Editors’ Favorite Books To Give as Gifts
Still looking for the perfect gift for your various in-laws, your significant other, your best friend, your niece—anyone, really? Well, we asked the editors of some of our favorite literary magazines to share some of their favorite books to give as gifts. We ended up with an eclectic and awesome list. We are tempted to go out and get these all for ourselves, but that wouldn’t quite be in the spirit of the season. Enjoy this list and thanks to all the awesome editors who contributed.
Emma Komlos-Hrobsky, Tin House: My Life in France by Julia Child & The Egypt Game by Zilpha Keatley Snyder
Laura Spence-Ash, CRAFT: Bright Dead Things by Ada Limón
Bright Dead Things by Ada Limón. I love Ada Limón’s poems. There’s something so honest, so fresh, and so alive about her work. Each poem tells a story, usually with an unexpected turn towards the end. This is a book of poetry that’s a wonderful gift for those who love poetry but also for those who aren’t so sure. By the time they’ve read this book, they’ll be hooked.
Tara Laskowski, SmokeLong Quarterly: The Gift of Fear by Gavin de Becker
This is an odd one, but the first thing that came to mind is The Gift of Fear by Gavin de Becker. I first read this book in college and it has stuck with me for many years. His advice about trusting your instincts and learning how to take care of yourself is spot-on. This book discusses how to fend off creepy advances, break off ties with exes, deal with stalkers, and how to act in scary or vulnerable situations. I’ve given this book to many friends over the years. Sadly, it’s especially timely now—but then again, it’s always been especially timely.
Ashley Farmer, Juked: Fever Dogs by Kim O’Neil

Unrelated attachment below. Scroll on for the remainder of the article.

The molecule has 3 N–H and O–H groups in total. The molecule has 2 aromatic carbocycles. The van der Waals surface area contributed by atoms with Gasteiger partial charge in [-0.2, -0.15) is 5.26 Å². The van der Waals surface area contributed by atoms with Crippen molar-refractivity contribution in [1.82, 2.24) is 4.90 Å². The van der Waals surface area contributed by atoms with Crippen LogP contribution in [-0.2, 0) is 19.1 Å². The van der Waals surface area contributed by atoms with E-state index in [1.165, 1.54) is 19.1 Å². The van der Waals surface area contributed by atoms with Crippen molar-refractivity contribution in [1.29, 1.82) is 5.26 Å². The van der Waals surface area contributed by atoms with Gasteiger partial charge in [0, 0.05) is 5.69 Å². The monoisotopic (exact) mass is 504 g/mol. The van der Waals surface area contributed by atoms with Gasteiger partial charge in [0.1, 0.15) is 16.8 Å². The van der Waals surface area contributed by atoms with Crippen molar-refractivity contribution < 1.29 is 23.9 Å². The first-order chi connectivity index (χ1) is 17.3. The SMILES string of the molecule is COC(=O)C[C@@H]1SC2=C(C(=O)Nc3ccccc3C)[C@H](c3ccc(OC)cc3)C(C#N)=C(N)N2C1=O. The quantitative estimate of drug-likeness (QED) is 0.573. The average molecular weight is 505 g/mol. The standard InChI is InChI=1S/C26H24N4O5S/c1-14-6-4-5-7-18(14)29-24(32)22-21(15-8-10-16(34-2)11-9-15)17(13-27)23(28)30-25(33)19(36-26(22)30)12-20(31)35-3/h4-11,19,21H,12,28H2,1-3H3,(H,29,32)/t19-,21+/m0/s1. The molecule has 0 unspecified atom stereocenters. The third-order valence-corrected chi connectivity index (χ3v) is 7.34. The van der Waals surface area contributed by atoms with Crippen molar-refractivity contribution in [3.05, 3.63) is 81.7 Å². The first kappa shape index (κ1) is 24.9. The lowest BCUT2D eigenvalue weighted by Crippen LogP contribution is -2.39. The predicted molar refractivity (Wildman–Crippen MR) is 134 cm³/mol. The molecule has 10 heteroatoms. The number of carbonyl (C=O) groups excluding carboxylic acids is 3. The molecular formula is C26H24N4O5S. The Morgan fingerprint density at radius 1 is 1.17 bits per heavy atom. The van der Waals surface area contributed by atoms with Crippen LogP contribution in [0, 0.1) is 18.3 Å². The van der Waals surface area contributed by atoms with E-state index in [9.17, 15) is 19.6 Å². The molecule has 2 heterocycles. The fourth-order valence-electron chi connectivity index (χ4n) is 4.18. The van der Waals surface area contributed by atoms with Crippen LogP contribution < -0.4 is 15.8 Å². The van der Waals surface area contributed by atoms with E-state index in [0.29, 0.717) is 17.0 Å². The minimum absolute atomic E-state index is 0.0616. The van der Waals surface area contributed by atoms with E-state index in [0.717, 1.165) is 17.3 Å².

Right now, Fever Dogs, the debut collection by Kim O’Neil, is at the top of my list. This stunning, evocative book about three generations of women will appeal to a wide audience (and writer-friends will admire the wholly unique voice and the dazzling sentence-level dynamics).
Lena Valencia, One Story: The Driver’s Seat by Muriel Spark
The Driver’s Seat opens with Lise, the slightly unhinged protagonist, berating a salesgirl in a dress shop for attempting to sell her a dress with stainless fabric (“Do you think I spill things on my clothes?”). From there, we follow Lise on her doomed vacation, which we learn, early on in the book, will be where she spends the last days of her life. This slim little thriller isn’t for everyone, but those with a flair for the morbid will appreciate Muriel Spark’s black humor, sharp dialogue, and the clever way she uses Lise’s character to explore ideas of victimhood and agency.
Josh Roark, Frontier Poetry: Calling a Wolf a Wolf by Kaveh Akbar
Sadye Teiser, The Masters Review: My Mother She Killed Me, My Father He Ate Me: Forty New Fairy Tales edited by Kate Bernheimer
I love to give this thick, magical anthology as a gift. Kate Bernheimer has collected and edited forty contemporary takes on the classic fairy tale form. There is just about no grownup who doesn’t appreciate a good fairy tale, be it whimsical, gruesome, or both. This anthology features stories by authors such as Aimee Bender, Kevin Brockmeier, and Kelly Link. Plus, it makes an excellent coffee table book.